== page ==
Update: When I put on the new sticker, I saw a corner of the previous sticker under my license plate frame. By “under”, I meant that the frame hovered over the sticker; it didn’t keep it in place. If the sticker had fallen off, there would have been no way that everything but the corner fell off. Someone had definitely intentionally taken my tag. What a world we live in.
On the bright side, it’s much better that they stole the tag instead of the car itself.
Since filling up my Honda Accord coupe costs $50+, I have had to modify my driving habits and they seem to help. With my previous tank of gas, I was getting 19/20 mpg, according to my GPS system’s trip information thingamabob. First, I tried to resist the urge to be Racer Chick, where I would try to get my car ready before the green light and take off–I love the feel of acceleration. I got that tip from an Edmunds article We Test the Tips. I didn’t see much improvement in mpg but I figured that it was due to my starting past the halfway point, so that more of the mileage was based on the “aggressive” driving and thus lowering the average. I was still using my sunroof to and from work, an 8 mile drive.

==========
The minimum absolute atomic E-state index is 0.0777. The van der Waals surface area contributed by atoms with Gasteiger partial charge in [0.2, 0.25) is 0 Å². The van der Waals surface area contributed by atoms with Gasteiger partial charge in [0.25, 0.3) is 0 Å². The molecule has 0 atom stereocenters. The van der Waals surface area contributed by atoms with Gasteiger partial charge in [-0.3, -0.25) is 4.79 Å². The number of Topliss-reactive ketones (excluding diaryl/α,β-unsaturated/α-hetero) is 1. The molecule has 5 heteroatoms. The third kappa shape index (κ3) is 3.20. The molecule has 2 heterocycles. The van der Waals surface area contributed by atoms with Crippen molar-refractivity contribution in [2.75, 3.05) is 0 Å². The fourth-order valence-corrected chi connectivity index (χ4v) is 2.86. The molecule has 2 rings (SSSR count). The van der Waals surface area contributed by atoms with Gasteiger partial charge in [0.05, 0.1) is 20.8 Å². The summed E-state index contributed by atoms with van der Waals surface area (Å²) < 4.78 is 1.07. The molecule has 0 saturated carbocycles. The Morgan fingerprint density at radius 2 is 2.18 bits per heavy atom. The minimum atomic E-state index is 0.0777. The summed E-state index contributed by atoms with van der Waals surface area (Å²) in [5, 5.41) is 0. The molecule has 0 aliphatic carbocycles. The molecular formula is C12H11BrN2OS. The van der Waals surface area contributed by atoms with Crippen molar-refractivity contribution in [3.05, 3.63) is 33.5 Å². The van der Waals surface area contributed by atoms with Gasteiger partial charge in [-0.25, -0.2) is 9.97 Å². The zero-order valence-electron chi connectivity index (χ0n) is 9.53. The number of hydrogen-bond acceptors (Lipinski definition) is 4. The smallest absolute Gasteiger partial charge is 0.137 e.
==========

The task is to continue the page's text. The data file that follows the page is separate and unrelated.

One day, the weather wasn’t conducive to having the sunroof opening. By the return trip, I noticed an increase in mpg, maybe around 21mpg, where it had been stuck at 19 and 20. The improvement must have been significant for a couple of trips with closed sunroof to make a dent on mpg. That made me very sad. I love driving with my sunroof open. The weather is so gorgeous this time of year in the SF Bay Area. With such high gas prices, I couldn’t justify that bit of indulgence.
The next day, I went to San Francisco, about 40 miles one way. My average mpg went up to about 24mpg. Highway driving (without the stop-and-go traffic) definitely helps. Since I don’t live that far from work, I take mostly local. In the morning I avoid the freeway and take the Expressway, which has stop lights. In the evening, I take freeway for about 3 or 4 miles. When I drive between Sunnyvale and Los Angeles, I can get about 27 mpg. My car is rated for 30mpg Highway.